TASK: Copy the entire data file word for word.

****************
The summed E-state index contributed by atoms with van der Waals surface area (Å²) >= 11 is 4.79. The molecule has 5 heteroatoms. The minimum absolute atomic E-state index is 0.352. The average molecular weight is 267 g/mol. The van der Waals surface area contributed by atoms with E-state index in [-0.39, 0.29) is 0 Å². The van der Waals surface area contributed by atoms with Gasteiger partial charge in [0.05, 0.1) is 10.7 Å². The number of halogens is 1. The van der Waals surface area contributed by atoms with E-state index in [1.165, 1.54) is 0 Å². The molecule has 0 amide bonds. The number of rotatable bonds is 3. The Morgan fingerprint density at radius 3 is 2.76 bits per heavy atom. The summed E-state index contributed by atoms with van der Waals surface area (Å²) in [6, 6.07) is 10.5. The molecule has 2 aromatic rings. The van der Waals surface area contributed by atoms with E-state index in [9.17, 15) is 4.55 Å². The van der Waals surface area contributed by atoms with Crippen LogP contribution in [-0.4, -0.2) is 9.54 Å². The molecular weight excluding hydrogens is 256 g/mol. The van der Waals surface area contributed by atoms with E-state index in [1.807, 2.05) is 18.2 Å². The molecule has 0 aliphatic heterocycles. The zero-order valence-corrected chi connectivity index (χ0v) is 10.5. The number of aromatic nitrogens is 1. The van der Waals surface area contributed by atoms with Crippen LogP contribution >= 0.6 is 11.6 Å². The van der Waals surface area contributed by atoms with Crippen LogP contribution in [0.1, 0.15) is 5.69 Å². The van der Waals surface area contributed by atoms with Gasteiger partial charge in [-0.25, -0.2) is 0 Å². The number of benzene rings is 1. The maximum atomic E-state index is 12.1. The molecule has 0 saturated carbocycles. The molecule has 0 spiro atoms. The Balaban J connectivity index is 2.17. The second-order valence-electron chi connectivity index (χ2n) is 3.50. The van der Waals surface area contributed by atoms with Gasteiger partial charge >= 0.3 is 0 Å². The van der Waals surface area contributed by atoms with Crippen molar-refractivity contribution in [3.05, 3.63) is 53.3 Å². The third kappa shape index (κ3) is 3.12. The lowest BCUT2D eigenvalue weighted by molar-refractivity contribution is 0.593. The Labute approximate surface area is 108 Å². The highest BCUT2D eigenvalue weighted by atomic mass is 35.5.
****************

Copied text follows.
The summed E-state index contributed by atoms with van der Waals surface area (Å²) >= 11 is 4.79. The molecule has 5 heteroatoms. The minimum absolute atomic E-state index is 0.352. The average molecular weight is 267 g/mol. The van der Waals surface area contributed by atoms with E-state index in [-0.39, 0.29) is 0 Å². The van der Waals surface area contributed by atoms with Gasteiger partial charge in [0.05, 0.1) is 10.7 Å². The number of halogens is 1. The van der Waals surface area contributed by atoms with E-state index in [1.165, 1.54) is 0 Å². The molecule has 0 amide bonds. The number of rotatable bonds is 3. The Morgan fingerprint density at radius 3 is 2.76 bits per heavy atom. The summed E-state index contributed by atoms with van der Waals surface area (Å²) in [6, 6.07) is 10.5. The molecule has 2 aromatic rings. The van der Waals surface area contributed by atoms with E-state index in [9.17, 15) is 4.55 Å². The van der Waals surface area contributed by atoms with Crippen LogP contribution in [-0.4, -0.2) is 9.54 Å². The molecular weight excluding hydrogens is 256 g/mol. The van der Waals surface area contributed by atoms with E-state index in [1.807, 2.05) is 18.2 Å². The molecule has 0 aliphatic heterocycles. The zero-order valence-corrected chi connectivity index (χ0v) is 10.5. The number of aromatic nitrogens is 1. The van der Waals surface area contributed by atoms with Crippen LogP contribution >= 0.6 is 11.6 Å². The van der Waals surface area contributed by atoms with Crippen LogP contribution in [0.1, 0.15) is 5.69 Å². The van der Waals surface area contributed by atoms with Gasteiger partial charge in [-0.25, -0.2) is 0 Å². The number of benzene rings is 1. The maximum atomic E-state index is 12.1. The molecule has 0 saturated carbocycles. The molecule has 0 spiro atoms. The Balaban J connectivity index is 2.17. The second-order valence-electron chi connectivity index (χ2n) is 3.50. The van der Waals surface area contributed by atoms with Gasteiger partial charge >= 0.3 is 0 Å². The van der Waals surface area contributed by atoms with Crippen molar-refractivity contribution in [3.05, 3.63) is 53.3 Å². The third kappa shape index (κ3) is 3.12. The lowest BCUT2D eigenvalue weighted by molar-refractivity contribution is 0.593. The Labute approximate surface area is 108 Å². The highest BCUT2D eigenvalue weighted by atomic mass is 35.5.